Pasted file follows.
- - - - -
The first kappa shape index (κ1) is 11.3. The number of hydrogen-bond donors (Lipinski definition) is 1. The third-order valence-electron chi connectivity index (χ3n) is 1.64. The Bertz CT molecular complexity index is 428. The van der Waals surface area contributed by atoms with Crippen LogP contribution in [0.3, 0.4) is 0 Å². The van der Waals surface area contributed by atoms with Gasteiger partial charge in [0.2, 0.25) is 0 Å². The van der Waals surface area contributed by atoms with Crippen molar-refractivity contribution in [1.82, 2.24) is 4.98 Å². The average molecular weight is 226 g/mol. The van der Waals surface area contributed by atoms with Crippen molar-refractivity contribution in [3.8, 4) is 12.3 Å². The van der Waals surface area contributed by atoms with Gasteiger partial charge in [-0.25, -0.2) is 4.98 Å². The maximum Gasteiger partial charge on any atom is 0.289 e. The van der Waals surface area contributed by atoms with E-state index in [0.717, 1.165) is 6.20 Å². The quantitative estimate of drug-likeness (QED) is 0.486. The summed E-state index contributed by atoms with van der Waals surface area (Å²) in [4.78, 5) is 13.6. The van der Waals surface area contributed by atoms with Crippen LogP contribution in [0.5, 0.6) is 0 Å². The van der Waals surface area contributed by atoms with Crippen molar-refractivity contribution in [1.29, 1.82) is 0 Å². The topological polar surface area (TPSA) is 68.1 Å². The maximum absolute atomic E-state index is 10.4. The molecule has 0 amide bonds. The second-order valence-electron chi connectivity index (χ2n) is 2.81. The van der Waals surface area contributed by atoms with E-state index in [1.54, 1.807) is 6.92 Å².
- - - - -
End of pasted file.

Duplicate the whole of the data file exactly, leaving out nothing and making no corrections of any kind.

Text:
The first kappa shape index (κ1) is 11.3. The number of hydrogen-bond donors (Lipinski definition) is 1. The third-order valence-electron chi connectivity index (χ3n) is 1.64. The Bertz CT molecular complexity index is 428. The van der Waals surface area contributed by atoms with Crippen LogP contribution in [0.3, 0.4) is 0 Å². The van der Waals surface area contributed by atoms with Gasteiger partial charge in [0.2, 0.25) is 0 Å². The van der Waals surface area contributed by atoms with Crippen molar-refractivity contribution in [1.82, 2.24) is 4.98 Å². The average molecular weight is 226 g/mol. The van der Waals surface area contributed by atoms with Crippen molar-refractivity contribution in [3.8, 4) is 12.3 Å². The van der Waals surface area contributed by atoms with Gasteiger partial charge in [-0.25, -0.2) is 4.98 Å². The maximum Gasteiger partial charge on any atom is 0.289 e. The van der Waals surface area contributed by atoms with E-state index in [0.717, 1.165) is 6.20 Å². The quantitative estimate of drug-likeness (QED) is 0.486. The summed E-state index contributed by atoms with van der Waals surface area (Å²) in [4.78, 5) is 13.6. The van der Waals surface area contributed by atoms with Crippen LogP contribution in [0.5, 0.6) is 0 Å². The van der Waals surface area contributed by atoms with Crippen molar-refractivity contribution in [1.29, 1.82) is 0 Å². The topological polar surface area (TPSA) is 68.1 Å². The maximum absolute atomic E-state index is 10.4. The molecule has 0 amide bonds. The second-order valence-electron chi connectivity index (χ2n) is 2.81. The van der Waals surface area contributed by atoms with E-state index in [1.54, 1.807) is 6.92 Å².